With A Polo Shirt
Does the thought of a polo shirt tucked into a pair of high-waisted trousers sound a little too alt-right for your liking? If so bear with us because provided you swot up on your outfit’s finer details, it’s a savvy style move which can make your wardrobe great again.
First things first: your trousers should be neatly cut and big on quality. That means no pooling fabric around your feet and no ludicrously shiny finishes. Then comes the polo you pick. Anything that could be described as a standard polo shirt (read: pique, sports-inspired) won’t do here, you’ll need to seek out an open collared design, with no buttons and a textured weave. Chuck some white, navy or black Converse on your trotters and you’re part of the menswear crowd and won’t need to style the look with a flaming tiki torch.
With A T-shirt
There’s perhaps never been a finer moment in the history of high-waisted trousers than when Marlon Brando wore his with a T-shirt tucked in for his turn in A Streetcar Named Desire. This ‘fit did a hell of a lot to propel the T-shirt into undisputed classic territory, ergo it’s forever indebted to the pants.
It’s all well and good being one of the most iconic movie stars of all-time, but if your arms aren’t as buff as Brando’s and your smoulder is more suggestive of digestive issues, there’s hope left still. This surprisingly democratic look can be attempted by most via a grey or white T-shirt and some black or navy high-waisted trousers. Flip reverse things by trying a black T-shirt with pale beige, grey or tobacco trousers. To keep things feeling balanced, a simple pair of white trainers with minimal branding are your best bet.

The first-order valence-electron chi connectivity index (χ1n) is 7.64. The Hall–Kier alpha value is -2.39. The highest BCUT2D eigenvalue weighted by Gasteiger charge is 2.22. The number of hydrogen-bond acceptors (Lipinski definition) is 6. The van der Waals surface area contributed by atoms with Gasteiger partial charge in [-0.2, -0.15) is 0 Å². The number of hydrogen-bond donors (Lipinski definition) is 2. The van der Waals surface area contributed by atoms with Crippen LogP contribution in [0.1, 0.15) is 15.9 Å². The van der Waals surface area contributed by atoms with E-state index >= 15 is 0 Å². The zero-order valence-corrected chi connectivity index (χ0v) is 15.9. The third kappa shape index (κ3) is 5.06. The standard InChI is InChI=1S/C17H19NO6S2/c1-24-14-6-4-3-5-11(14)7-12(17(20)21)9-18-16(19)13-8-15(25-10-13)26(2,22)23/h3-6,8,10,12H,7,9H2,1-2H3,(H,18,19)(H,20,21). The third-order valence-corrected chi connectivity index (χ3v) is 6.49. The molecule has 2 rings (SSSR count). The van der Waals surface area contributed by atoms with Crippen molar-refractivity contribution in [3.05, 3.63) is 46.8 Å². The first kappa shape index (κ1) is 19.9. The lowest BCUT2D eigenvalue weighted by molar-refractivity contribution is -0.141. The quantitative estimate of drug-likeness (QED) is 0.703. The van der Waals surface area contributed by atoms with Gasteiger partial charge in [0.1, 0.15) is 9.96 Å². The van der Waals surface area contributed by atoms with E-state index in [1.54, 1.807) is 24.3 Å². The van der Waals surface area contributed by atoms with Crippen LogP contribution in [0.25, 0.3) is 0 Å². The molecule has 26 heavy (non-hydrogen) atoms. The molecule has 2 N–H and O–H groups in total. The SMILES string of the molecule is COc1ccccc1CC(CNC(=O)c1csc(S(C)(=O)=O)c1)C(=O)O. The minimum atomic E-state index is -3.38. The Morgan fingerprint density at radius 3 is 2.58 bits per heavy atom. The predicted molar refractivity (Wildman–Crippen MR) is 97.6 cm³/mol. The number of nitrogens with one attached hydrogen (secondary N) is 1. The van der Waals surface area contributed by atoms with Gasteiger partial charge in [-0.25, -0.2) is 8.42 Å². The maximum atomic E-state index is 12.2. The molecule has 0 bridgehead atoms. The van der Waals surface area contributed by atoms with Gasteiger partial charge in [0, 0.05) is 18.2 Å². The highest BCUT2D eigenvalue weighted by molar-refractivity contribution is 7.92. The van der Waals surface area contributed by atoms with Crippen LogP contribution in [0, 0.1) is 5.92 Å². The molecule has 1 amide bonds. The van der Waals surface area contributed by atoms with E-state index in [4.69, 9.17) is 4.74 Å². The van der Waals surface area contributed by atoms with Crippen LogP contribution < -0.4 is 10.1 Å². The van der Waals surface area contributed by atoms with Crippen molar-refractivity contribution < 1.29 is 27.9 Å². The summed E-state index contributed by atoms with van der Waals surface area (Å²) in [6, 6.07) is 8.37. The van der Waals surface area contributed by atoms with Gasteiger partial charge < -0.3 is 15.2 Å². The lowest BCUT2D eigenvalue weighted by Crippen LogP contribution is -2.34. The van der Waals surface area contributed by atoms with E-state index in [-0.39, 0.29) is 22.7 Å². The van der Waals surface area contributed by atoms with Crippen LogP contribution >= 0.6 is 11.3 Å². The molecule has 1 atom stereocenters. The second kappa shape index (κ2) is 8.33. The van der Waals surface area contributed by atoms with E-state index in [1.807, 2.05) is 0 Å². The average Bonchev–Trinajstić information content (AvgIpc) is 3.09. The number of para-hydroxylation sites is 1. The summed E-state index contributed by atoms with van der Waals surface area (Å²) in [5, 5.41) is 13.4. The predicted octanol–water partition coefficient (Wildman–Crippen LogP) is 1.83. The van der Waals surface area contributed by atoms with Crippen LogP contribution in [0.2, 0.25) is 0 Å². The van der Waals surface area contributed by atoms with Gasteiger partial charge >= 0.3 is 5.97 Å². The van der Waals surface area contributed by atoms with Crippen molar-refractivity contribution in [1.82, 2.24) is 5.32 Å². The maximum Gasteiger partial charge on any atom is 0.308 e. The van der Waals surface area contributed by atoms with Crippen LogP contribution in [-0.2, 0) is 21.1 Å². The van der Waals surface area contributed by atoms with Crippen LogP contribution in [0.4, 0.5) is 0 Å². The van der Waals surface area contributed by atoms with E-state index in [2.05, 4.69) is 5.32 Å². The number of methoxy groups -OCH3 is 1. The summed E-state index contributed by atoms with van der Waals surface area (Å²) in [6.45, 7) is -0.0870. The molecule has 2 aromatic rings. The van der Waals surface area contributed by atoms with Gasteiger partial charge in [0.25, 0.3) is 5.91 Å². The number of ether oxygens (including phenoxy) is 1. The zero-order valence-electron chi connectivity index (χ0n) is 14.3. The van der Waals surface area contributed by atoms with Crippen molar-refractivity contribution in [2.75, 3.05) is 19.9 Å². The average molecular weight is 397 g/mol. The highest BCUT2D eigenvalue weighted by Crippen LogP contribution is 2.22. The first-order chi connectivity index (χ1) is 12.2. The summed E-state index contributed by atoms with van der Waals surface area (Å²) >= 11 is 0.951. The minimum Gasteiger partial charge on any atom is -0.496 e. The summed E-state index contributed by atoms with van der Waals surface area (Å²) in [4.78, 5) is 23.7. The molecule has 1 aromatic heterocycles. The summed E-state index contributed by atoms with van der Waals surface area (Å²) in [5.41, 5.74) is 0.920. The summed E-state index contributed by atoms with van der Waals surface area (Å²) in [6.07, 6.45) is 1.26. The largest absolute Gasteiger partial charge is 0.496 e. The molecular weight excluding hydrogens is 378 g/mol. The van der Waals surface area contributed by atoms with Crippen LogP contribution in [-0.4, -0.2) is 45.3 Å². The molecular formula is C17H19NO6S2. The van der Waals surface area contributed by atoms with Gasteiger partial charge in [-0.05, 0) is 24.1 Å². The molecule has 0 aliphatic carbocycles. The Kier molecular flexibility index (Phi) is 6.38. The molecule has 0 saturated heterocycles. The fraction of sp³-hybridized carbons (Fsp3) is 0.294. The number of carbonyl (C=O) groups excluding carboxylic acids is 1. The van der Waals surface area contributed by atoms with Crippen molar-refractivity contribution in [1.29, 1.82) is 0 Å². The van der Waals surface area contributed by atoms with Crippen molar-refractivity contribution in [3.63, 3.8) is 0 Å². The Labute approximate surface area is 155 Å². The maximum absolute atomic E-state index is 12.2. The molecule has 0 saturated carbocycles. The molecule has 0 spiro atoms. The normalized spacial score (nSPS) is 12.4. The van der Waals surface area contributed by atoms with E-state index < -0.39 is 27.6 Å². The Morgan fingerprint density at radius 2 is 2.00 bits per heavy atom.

King & Tuckfield x Richard Biedul
Best Brands For High-Waisted Trousers
Staples that possess a tailor’s attention to detail is London-based brand Basic Rights’ modus operandi and thankfully that’s not marketing twaddle. Whether linen or cotton, black, brown or mustard, all of Basic Rights’ high-waisted trousers will make doing the mid-century modern thing a hell of a lot easier.
On the one hand Swedish brand Cos is nothing if not minimalist: it’s all tasteful colours and clean lines. But on the other, the brand loves to play with proportion, which is where their high-waisted trouser designs come in. Fusing a trademark simplicity and razor-sharp cut with a northwards creeping waistband, these trews are your most modern take on a menswear classic.
The French are said to be masters of wearing the classics well, and if the high-waisted trousers on offer from Editions M.R are anything to go by, we’ll begrudgingly concede defeat. Styles on offer here go low on attention-grabbing design, instead favouring a subdued (and infinitely more wearable) palette of navy, grey and dark brown.
King & Tuckfield
King & Tuckfield may be a relative newcomer to the menswear arena having launched in 2016, but the inspiration behind this retro-infused British brand is far older, hence its old-school approach to high-waisted trousers. Expect everything from Italian-made cotton numbers to unusual but wearable denim designs.